Chapman Law Review
INTERNET RADIO DISPARITY: THE NEED FOR GREATER EQUITY IN THE COPYRIGHT ROYALTY PAYMENT STRUCTURE
Copyright (c) 2010 Chapman Law Review; Jessica L. Bagdanov
When Radiohead released the album “In Rainbows” in 2007, they provided a downloadable version on the band’s website for which buyers could pay whatever price they wanted, even zero. Commentators noted, “[f]or the beleaguered recording business Radiohead has put in motion the most audacious experiment in years.” Although some fans downloaded the album for free, many paid money for it, and the album made more money than the band’s two previous albums combined, which were never offered for free. Not many musical artists could get away with the creative antics of Radiohead, but this novel marketing strategy demonstrates the changing nature of the recording industry and illustrates that record labels may need to change their business models in order to stay afloat in an industry driven by Internet streaming and advertising. Thom Yorke, lead singer of Radiohead, said to Time Magazine, “I like the people at our record company, but the time is at hand when you have to ask why anyone needs one. And, yes, it probably would give us some perverse pleasure to say ‘F___ you’ to this decaying business model.”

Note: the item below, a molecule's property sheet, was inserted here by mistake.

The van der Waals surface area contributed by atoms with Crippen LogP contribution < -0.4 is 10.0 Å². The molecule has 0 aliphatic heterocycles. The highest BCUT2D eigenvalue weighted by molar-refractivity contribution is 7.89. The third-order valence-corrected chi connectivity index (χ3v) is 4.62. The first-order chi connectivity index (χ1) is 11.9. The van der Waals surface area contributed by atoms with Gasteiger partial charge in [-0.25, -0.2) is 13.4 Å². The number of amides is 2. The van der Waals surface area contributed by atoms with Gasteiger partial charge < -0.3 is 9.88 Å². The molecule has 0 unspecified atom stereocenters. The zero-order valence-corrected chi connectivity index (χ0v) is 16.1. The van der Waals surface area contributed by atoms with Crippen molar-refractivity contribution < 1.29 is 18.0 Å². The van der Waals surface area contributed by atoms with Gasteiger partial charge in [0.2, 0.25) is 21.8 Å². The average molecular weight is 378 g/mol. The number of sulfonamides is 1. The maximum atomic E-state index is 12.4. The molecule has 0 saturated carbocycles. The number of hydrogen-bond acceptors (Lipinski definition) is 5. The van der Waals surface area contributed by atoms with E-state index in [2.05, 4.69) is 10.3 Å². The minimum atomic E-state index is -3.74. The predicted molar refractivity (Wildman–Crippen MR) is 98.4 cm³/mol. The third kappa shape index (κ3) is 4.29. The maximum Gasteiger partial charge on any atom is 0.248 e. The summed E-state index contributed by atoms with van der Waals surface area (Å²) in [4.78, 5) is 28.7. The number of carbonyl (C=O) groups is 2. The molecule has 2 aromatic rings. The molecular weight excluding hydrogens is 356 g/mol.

The introduction of the Internet brought new ways for music lovers to listen to their favorite artists without having to purchase full albums. New methods of broadcasting music, such as Internet and satellite radio, changed the face of radio and broadcast licensing. Musical recordings began to stream online “by transmissions that are akin to radio broadcasts over the Internet, whether to the public at large or directly to individuals upon request, called webcasting.” Many record companies and other musical copyright holders became concerned that copyright laws could not sufficiently protect their copyrighted content and that such entities and individuals would lose large percentages of revenue due to Internet radio and piracy. Indeed, the recording industry has suffered financially due to the digital age. It has been noted, however, that if properly managed, Internet radio may also be a significant way for record companies to increase record sales. Kurt Hanson, founder and CEO of AccuRadio (a small online radio site), explained, “Internet radio is one of the few bright spots in the music industry, giving airplay to dozens of genres and thousands of artists that never received airplay before.” Although not a perfect substitute for purchasing music, webcasting makes it easier for listeners to buy music from artists they like than other forms of radio do.